Many years ago I owned a few of his singles on the black and silver London American label, among them ‘Poor Little Fool’ and ‘My Babe’, which I played in a teenage covers band. He was Ricky Nelson then, and from the age of eight he’d appeared in a prime-time US family-friendly TV sitcom called The Adventures of Ozzie and Harriet. A career as a teen idol followed, his records much enhanced by the guitar playing of James Burton, but I’d been given to understand that he was now a mature performer, leaning towards country. Indeed, his song ‘Garden Party’ was geared towards giving the impression that he’d shaken off his earlier image and entered into the seventies in a spirit of renewal. Unfortunately, that didn’t seem the case to me.
“Nelson is as much steeped in nostalgia as the rest of them,” I wrote. “His set at the Bottom Line Club last weekend was about two-thirds drawn from his old repertoire with very little added to the basic arrangements. Nostalgically, it was mildly entertaining, but musically it was flat. The reason was quite simple: after a while all his songs sounded pretty much the same. They all seemed to be in same key, sang at the same pitch and at a similar tempo. They were all a little countrified thanks to the steel guitar wizard in the band, and Nelson’s own sorties on the guitar hardly qualified him for the virtuoso league.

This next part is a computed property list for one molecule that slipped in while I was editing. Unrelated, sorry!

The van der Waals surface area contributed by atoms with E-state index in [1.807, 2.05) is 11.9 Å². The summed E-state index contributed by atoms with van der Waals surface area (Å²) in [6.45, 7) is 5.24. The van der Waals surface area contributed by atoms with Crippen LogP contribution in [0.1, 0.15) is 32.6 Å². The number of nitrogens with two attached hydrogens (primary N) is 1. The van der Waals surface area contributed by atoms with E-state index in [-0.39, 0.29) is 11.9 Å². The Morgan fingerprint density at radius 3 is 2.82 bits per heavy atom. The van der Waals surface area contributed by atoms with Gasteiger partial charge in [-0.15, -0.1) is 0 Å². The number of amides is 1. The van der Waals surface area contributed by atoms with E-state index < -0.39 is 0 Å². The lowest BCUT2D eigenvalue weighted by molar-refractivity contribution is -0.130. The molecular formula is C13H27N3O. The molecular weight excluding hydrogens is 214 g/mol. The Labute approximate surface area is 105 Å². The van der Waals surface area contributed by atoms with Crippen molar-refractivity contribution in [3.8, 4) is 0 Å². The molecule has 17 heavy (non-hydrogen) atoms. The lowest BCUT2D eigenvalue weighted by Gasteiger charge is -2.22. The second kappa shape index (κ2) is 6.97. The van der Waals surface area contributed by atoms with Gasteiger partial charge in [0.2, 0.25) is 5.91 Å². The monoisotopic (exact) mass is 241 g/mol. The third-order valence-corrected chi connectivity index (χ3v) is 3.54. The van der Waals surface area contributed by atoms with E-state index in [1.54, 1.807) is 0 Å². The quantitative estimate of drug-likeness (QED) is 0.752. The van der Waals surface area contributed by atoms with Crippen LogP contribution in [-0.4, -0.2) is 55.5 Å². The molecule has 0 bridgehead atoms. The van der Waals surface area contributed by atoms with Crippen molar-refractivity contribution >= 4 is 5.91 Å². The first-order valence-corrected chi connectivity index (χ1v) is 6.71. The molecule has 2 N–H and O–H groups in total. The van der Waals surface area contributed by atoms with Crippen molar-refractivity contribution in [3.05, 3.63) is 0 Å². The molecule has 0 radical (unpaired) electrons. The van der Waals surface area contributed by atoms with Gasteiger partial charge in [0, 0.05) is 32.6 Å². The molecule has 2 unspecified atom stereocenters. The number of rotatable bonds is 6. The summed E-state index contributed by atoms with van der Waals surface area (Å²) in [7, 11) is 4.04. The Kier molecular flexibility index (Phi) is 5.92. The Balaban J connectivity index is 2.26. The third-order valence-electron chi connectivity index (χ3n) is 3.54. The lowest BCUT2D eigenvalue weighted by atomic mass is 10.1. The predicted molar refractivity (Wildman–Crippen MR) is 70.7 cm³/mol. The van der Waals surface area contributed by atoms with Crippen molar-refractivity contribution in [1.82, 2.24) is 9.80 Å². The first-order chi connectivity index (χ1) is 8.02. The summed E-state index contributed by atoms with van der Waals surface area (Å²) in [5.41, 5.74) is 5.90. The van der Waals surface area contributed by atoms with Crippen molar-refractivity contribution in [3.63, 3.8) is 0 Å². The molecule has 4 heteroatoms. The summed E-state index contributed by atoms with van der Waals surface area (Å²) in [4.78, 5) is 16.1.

“He still looked good, though, in his Nudie western shirt with rhinestone collar, but it was all too easy going for me; sort of supermarket pop brought up to date, if you know what I mean. The material included some out and out rockers like ‘My Babe’ which was a hit for him long, long ago; some of the traditional Nelson melodies like ‘Hello Mary Lou’, ‘Travellin’ Man’ and ‘Lonesome Town’; and some new material which, of course, included by far his most impressive recent offering ‘Garden Party’.